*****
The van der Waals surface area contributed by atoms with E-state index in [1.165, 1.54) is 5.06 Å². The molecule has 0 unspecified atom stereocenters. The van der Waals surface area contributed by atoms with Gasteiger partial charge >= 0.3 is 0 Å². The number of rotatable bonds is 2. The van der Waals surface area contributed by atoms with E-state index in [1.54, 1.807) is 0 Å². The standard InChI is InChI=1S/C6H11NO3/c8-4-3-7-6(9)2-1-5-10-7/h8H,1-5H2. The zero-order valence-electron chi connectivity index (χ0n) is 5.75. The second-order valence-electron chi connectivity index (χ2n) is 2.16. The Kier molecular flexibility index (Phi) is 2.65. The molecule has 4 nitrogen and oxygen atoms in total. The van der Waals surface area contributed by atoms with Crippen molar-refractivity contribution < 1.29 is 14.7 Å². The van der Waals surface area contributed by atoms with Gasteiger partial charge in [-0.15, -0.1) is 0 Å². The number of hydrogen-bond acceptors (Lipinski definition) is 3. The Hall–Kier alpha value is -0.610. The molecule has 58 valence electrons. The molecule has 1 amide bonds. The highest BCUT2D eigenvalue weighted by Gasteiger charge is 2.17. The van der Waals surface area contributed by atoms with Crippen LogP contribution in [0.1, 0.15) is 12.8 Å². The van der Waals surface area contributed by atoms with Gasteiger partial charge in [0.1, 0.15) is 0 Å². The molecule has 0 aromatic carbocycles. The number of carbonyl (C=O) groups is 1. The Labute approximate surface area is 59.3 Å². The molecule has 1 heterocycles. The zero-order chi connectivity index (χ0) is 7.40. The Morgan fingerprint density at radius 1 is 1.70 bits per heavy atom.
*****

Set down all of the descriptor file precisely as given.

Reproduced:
The van der Waals surface area contributed by atoms with E-state index in [1.165, 1.54) is 5.06 Å². The molecule has 0 unspecified atom stereocenters. The van der Waals surface area contributed by atoms with Gasteiger partial charge >= 0.3 is 0 Å². The number of rotatable bonds is 2. The van der Waals surface area contributed by atoms with E-state index in [1.54, 1.807) is 0 Å². The standard InChI is InChI=1S/C6H11NO3/c8-4-3-7-6(9)2-1-5-10-7/h8H,1-5H2. The zero-order valence-electron chi connectivity index (χ0n) is 5.75. The second-order valence-electron chi connectivity index (χ2n) is 2.16. The Kier molecular flexibility index (Phi) is 2.65. The molecule has 4 nitrogen and oxygen atoms in total. The van der Waals surface area contributed by atoms with Crippen molar-refractivity contribution < 1.29 is 14.7 Å². The van der Waals surface area contributed by atoms with Gasteiger partial charge in [-0.15, -0.1) is 0 Å². The number of hydrogen-bond acceptors (Lipinski definition) is 3. The Hall–Kier alpha value is -0.610. The molecule has 58 valence electrons. The molecule has 1 amide bonds. The highest BCUT2D eigenvalue weighted by Gasteiger charge is 2.17. The van der Waals surface area contributed by atoms with Crippen LogP contribution in [0.1, 0.15) is 12.8 Å². The van der Waals surface area contributed by atoms with Gasteiger partial charge in [0.1, 0.15) is 0 Å². The molecule has 0 aromatic carbocycles. The number of carbonyl (C=O) groups is 1. The Labute approximate surface area is 59.3 Å². The molecule has 1 heterocycles. The zero-order chi connectivity index (χ0) is 7.40. The Morgan fingerprint density at radius 1 is 1.70 bits per heavy atom.